The second service, form filling, basically involves the notary preparing loan documents by filling in the blanks in existing document templates and then delivering them to the borrower's (and seller's if it is a loan for a home purchase rather than a refinance) for signing and notarizing. Note that the mobile notary simply fills in blanks on a document template. In almost every state, except Louisiana, notaries are forbidden to draft (write) legal documents, but it is perfectly legal for a notary, or anyone else for that matter, to fill in the names of the borrowers, addresses, loan amounts, etc. With computers, this process of forms filling can be done quickly and efficiently. In the case of the gentleman who came to my house with the loan papers, he was paid for each signature that he notarized (there were about five documents that required notarization and both my wife's and my signature had to be notarized so that gave him ten notary fees), he was paid for completing and printing the loan documents and he was paid for his travel and time spent at our home. Of course the lender paid him after including what they paid the mobile notary in the fees I was charged for the loan.
Given the amount of loan business alone, a mobile notary can probably make a good living performing form filling and going to people's homes to have the forms signed and notarized for just a few lenders. However, due to the cyclical nature of the housing and mortgage market, a person going into business as a mobile notary should diversify into other areas of mobile notary services as well and this would including form filling of other, non-mortgage, legal forms as well as traveling around town to notarize documents and perform any other duties their particular state allows..
Given the growing volume of business and the growing number of forms that need to be notarized, becoming a mobile notary can be a very good home based business for enterprising individuals. In the links capsule below I have included a link to my previous article on the requirements and process involved in becoming a notary as well as links to other sites with useful information on notaries and mobile notary business.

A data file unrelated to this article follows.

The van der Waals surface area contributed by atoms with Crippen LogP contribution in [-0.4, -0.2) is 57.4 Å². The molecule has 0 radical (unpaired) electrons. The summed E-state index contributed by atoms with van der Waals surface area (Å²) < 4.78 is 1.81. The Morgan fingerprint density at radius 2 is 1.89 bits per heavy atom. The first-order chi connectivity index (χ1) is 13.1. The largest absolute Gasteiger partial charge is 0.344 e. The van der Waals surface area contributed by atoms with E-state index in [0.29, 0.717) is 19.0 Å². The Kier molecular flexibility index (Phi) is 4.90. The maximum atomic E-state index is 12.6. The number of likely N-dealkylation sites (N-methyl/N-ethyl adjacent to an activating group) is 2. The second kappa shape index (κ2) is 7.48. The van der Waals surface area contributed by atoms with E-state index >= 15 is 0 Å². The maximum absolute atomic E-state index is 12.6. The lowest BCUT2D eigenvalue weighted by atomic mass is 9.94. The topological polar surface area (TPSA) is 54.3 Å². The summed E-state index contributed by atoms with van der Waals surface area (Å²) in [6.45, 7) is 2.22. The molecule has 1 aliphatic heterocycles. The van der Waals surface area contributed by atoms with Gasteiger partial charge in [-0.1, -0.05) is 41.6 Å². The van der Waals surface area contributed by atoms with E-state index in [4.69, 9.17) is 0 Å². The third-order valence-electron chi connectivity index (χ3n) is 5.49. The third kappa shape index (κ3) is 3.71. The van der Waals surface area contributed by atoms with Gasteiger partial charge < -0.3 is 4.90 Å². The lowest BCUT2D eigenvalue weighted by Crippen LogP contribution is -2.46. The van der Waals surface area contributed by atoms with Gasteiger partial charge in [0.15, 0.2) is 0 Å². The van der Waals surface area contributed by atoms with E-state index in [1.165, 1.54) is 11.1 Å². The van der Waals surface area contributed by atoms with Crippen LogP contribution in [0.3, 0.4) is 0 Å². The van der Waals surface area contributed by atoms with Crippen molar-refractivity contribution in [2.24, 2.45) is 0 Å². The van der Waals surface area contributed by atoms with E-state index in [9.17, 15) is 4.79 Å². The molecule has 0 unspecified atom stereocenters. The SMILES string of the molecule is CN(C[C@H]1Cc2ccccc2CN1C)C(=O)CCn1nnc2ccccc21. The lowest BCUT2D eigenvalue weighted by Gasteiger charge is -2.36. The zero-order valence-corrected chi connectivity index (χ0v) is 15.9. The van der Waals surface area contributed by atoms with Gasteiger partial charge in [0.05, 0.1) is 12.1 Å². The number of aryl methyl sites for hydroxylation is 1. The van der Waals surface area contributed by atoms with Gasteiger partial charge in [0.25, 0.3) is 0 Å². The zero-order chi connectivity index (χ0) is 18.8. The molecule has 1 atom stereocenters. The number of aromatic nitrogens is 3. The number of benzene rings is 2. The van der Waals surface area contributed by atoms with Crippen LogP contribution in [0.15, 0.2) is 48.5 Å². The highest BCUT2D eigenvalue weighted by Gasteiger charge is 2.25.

Useful Notary Links
- My Hub Describing the Notary Public Profession
This Hub describes the history and duties of a notary public. It also contains links to sites detailing the requirments and process that each state and territory (American Samoa, Guam, Puerto Rico and the Virgin Islands) requires to become a notary
- U.S. Mobile Notary Association
National trade association for mobile notaries.
- The Mobile Notary - a Guide to Mobile Notaries in U.S.
Guide to help consumers find a mobile notary as well as a site for potential mobile notaries to do some market research on competition in this area.
- U.S.A. Mobile Notary Public Directory
A national directory of Mobile Notary Publics - this is a site for consumers looking for a notary as well as a site for potential mobile notaries to do some market research on competition in this area.
- Notary Rotary
A site for professional notaries